PolyU discovers a newly emerged superbug — hyper-resistant and hypervirulent Klebsiella pneumoniae

Prof. Chen Sheng, Professor of PolyU’s Department of Applied Biology and Chemical Technology, discovered a newly emerged superbug, hyper-resistant and hypervirulent Klebsiella pneumoniae

Prof. Chen Sheng, Professor of ABCT, collaborating with Prof. Rong Zhang from the Second Affiliated Hospital of Zhejiang University, conducted an investigation into a fatal outbreak of pneumonia in the Second Affiliated Hospital of Zhejiang University in China in February 2016. The study involved five patients who underwent surgical operation for multiple-trauma. All of them were later infected in the intensive care unit (ICU) and developed severe pneumonia, and eventually died of septicaemia and multiple organ failure. The causative agent of these five patients was found to be a carbapenem-resistant K. pneumoniae (CRKP) strain, a type of previously-defined superbug. Furthermore, these CRKP strains are also hypervirulent and belong to ST11 type of CRKP, the most prevalent and transmissible CRKP strains in Asia. As these strains simultaneously exhibit the features of hyper-resistance, hypervirulence and high transmissibility, they can be considered a real superbug known as ST11 CR-HvKP (ST11 carbapenem-resistant hypervirulent K. pneumoniae).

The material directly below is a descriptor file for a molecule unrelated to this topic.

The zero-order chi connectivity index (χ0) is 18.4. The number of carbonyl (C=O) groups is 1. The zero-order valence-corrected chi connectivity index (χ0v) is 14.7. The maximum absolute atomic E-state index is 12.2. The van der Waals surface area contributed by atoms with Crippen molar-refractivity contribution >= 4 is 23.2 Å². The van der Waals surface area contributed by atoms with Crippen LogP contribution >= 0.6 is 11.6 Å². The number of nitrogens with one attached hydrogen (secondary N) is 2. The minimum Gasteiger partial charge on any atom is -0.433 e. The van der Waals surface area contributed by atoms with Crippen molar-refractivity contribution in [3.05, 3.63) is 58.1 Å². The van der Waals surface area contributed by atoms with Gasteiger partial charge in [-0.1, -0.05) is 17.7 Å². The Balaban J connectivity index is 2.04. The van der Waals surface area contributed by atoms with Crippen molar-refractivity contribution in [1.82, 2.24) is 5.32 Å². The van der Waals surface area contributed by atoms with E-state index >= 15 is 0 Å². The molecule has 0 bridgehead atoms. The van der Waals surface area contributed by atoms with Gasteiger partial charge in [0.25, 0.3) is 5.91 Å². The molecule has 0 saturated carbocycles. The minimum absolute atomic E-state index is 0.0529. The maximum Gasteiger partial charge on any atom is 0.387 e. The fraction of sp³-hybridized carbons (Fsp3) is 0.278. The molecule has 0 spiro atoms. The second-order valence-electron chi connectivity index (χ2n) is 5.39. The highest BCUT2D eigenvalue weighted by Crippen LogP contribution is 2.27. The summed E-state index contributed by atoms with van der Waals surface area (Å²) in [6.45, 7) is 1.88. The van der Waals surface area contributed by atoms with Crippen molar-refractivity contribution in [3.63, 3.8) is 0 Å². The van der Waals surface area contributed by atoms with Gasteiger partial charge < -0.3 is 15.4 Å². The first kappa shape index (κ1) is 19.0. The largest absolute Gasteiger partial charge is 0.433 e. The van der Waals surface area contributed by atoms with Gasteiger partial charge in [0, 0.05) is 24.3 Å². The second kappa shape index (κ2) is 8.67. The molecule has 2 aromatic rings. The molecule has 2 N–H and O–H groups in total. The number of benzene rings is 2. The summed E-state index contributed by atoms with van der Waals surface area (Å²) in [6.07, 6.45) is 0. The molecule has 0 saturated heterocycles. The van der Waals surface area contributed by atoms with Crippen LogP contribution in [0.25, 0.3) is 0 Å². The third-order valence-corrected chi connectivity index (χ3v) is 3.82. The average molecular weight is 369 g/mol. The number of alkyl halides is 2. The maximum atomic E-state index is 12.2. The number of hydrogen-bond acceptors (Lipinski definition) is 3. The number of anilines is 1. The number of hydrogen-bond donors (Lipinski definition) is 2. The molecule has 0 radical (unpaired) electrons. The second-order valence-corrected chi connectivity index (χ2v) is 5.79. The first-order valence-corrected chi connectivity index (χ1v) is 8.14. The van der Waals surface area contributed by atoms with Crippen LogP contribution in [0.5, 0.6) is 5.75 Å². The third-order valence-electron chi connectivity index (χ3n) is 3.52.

ST11 K. pneumoniae strains proliferate in the gastrointestinal tract (GI tract) of human and animals and may cause opportunistic infections such as pneumonia in clinical settings. These strains, after acquiring plasmid encoding a carbapenemase gene, become resistant to the carbapenem antibiotics and caused untreatable or hard-to-be treated infections, therefore defined as superbug. These superbug strains could further evolve to become ST11 CR-HvKP through acquisition of the hypervirulence plasmids. The ST11 CR-HvKP strains do not only infect lungs and cause pneumonia, but also invade the bloodstream and other internal organs. Due to its hypervirulence and phenotypic resistance to commonly used antibiotics, ST11 CR-HvKP strains may cause untreatable and fatal infections in relatively healthy individuals with normal immunity.

ST11 CR-HvKP strains possess a mucoid outer layer, which enables them to stick to various materials, such as the surface of medical devices and tubing as well as other surfaces in the…

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